Contact made by KA4UDX with VE1FO/VE9 – on DXpedition to Campobello Island on 20 meters 14.260 Mhz
VE1FO/VE9 Campobello Island DX-pediton May 29-31 2010; KB1IRZ and N1URA to join Halifax Amateur Radio Club
VE1FO/VE9 QRZ.COM image
7) Campobello Island DX-pedition – VE1FO/9
Several members of the Halifax Amateur Radio Club and friends will be celebrating spring 2010 with their now annual Ham Radio “Spring Fling”.
Where: Campobello Island, New Brunswick – IOTA NA-014 // CisA-001
When: Friday May 28 – Monday May 31, 2010
The Team includes six couples – Dick Grantham (VE1AI) and Sandra; Scott Wood (VE1QD) and Sue; Ken McCormick (VY2RU) and Ella (VE1PEI); Howard Dickson (VE1DHD) and Jean; Gary Bartlett (VE1RGB) and Bev; and Cory Golob (N1URA) and Beckie (KB1IRZ).
Our callsign will be VE1FO/9.
We will be operating both SSB and CW on 80, 40, 30, 20, and 15 from the Island Chalets located near the bridge to Lubec Maine and the Roosevelt Compound.
A special QSL card will be printed for this DX-pedition.
1. For QSL’s outside USA and Canada, please send one IRC or $2 US for direct reply. Cards without s.a.s.e. will be answered via the bureau.
2. For USA direct QSLs – please do NOT send a s.a.s.e. with a US stamp on it; they are not valid for use in Canada. You may however send a s.a.s.e. with the proper amount of Canadian postage, or 1 IRC, or $2 US (with tax Canadian postage to the USA is now $1.15 and the Canadian dollar is now at par with the US dollar; our group is small and we can not afford to cover the difference if only $1US is sent for a direct QSL response).
3. Bureau cards will be answered via bureau as usual.
Direct QSL requests should be send to the attention of:
Howard Dickson – VE1DHD
Halifax Amateur Radio Club
PO Box 663,
Halifax, N.S. B3J 3T3
Campobello Island is located at 44º 51’48.05”N & 66 º 58’44.66”W near the mouth of the Bay of Fundy, and lies off the south-east corner of New Brunswick and the south-east tip of the state of Maine. There is a car ferry connecting Campobello to the mainland by way of Deer Island New Brunswick, but it only runs during the summer months; so to get to Campobello Island at other times of the year, Canadians need a passport and must travel through the United States entering over the Roosevelt Campobello International Bridge from Lubec Maine.
A Bit of Campobello History:
Campobello had had a rich and varied History, the French being the first European settlers in the early 1700s, but the Treaty of Utrecht placed Campobello under English control in 1713. Settlers of Scottish and Irish descent arrived on the Island from New England in 1765, and in 1767, Captain William Owen received an island land grant from the Governor General of Nova Scotia and named the island Campobello.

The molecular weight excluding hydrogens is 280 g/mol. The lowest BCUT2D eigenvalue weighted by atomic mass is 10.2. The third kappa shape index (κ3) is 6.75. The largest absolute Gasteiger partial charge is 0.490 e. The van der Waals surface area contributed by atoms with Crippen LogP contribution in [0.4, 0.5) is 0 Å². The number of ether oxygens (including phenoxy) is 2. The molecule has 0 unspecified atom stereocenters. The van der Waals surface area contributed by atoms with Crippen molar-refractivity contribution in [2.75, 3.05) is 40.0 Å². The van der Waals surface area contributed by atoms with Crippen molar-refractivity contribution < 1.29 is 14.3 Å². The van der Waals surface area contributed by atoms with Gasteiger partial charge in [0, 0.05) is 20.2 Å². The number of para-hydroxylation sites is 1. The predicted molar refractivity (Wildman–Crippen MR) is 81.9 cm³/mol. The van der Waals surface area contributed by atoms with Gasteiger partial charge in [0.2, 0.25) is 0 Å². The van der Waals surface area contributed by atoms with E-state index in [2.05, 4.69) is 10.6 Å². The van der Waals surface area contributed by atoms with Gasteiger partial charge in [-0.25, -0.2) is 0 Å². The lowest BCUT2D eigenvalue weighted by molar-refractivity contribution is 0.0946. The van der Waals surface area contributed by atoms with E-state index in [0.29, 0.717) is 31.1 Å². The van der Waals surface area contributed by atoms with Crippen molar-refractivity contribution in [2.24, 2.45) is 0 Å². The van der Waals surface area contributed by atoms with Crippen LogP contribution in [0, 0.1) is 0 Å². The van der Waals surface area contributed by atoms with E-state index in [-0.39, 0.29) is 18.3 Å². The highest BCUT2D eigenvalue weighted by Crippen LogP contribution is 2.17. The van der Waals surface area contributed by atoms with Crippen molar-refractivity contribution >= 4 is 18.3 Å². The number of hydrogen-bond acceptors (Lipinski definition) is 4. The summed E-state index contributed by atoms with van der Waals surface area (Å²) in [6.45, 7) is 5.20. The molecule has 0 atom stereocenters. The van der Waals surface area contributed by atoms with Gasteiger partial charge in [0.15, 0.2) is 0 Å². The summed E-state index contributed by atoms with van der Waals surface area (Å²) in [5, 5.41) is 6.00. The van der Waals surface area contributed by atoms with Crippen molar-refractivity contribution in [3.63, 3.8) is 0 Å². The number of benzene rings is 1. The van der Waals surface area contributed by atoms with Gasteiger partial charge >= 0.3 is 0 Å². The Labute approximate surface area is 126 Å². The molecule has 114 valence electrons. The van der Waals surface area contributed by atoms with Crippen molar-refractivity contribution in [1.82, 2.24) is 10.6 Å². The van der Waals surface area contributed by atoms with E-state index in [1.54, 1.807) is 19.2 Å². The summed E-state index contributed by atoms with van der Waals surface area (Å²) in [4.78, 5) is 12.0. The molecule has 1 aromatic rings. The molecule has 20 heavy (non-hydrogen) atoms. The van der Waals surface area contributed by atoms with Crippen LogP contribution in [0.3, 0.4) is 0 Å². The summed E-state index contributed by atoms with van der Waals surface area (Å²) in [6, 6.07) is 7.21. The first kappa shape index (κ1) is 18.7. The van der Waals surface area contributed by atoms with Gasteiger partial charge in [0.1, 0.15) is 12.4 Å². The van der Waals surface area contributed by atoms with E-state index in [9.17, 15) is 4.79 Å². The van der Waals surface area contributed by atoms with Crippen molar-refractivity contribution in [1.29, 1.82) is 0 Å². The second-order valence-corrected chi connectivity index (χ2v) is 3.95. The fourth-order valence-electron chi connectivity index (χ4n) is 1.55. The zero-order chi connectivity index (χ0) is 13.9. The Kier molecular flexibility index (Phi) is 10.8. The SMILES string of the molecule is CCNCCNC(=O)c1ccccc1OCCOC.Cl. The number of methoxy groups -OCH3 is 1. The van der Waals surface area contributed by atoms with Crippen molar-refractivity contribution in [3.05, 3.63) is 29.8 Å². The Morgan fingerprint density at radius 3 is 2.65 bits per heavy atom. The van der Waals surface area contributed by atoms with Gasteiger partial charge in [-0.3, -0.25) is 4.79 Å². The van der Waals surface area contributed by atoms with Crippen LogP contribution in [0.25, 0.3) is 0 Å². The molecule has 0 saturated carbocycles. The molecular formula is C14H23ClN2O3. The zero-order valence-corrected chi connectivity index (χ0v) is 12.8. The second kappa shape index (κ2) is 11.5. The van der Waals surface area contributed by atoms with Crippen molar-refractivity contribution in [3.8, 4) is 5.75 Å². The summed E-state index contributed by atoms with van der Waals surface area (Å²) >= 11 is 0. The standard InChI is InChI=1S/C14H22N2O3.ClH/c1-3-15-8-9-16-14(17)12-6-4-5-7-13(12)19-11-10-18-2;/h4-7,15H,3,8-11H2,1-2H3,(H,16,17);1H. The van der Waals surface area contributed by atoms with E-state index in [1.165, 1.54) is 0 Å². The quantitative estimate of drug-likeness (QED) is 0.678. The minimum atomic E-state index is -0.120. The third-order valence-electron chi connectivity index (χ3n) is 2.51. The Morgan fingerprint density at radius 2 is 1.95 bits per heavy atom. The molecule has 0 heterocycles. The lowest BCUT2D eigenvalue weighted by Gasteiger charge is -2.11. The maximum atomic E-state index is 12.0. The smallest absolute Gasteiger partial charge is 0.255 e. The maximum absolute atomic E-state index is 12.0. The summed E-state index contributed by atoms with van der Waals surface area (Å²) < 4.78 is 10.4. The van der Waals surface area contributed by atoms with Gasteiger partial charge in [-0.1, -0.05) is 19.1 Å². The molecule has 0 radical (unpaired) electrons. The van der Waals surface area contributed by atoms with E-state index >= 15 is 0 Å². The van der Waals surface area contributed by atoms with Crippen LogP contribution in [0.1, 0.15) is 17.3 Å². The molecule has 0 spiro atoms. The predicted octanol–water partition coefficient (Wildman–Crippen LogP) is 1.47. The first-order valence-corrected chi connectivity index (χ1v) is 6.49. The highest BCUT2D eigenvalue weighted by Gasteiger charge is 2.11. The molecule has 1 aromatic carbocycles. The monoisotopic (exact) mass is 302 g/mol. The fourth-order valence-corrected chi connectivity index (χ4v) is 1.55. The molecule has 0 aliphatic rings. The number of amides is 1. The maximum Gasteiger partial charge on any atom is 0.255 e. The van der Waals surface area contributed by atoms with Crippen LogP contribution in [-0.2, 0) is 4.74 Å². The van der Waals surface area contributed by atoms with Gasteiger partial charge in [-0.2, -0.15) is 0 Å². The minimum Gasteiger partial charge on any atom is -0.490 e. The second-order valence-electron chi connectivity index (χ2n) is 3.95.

Trade in the early days included cured fish, lumber and potash shipments to England, shingles and cordwood to Boston, and a West Indies market for salt pollock in exchange for rum. Commercial activity included brickyards, sawmills, a tannery and a soap factory. A strong market for fish existed in New York and the manufacture of wooden boxes for shipping fish became a significant industry. By 1850, the Island population had increased to 865d, and by 1862 to 1,039.
The late 1860′s were not good years on Campobello. Corporate business folded, shipping and foreign trade declined dramatically, and there were few, new settlers. Campobello’s shipping and trading had pretty well ceased by 1871 when a new industry developed in the late 1870′s, with a resurgence in the 1920s – rum running. A second new industry bloomed during the 1880′s, when Campobello became a popular summer vacation destination for the wealthy on the eastern seaboard of the United States and Canada. Boston and New York businessmen constructed luxurious hotels and well-to-do families from New York, Boston, Philadelphia, Ottawa and Montreal escaped to Campobello for the summer.
James Roosevelt, father of Franklin Delano Roosevelt, first visited the Island in 1883, purchased several acres of land and had a summer home constructed; other wealthy visitors did the same.
With the opening of the Franklin D. Roosevelt Memorial Bridge in 1962, the island become more accessible and now over 100,000 people visit Campobello each year.
The fishing industry – the harvesting of lobster, scallops, clams, sea urchins, herring, cod, pollock, mackerel and pen-raised salmon remain the mainstay of Campobello, although tourism is a steadily increasing Campobello industry.
* Alan’s note – the distance to their “portable” DXpedition location is approximately 1480 miles from my location. The QRZ.COM location would not be correct because they are portable on a DX Expedition…
Campobello Island – Geography from Google Earth
Campobello Island – Geography from Google Earth #2
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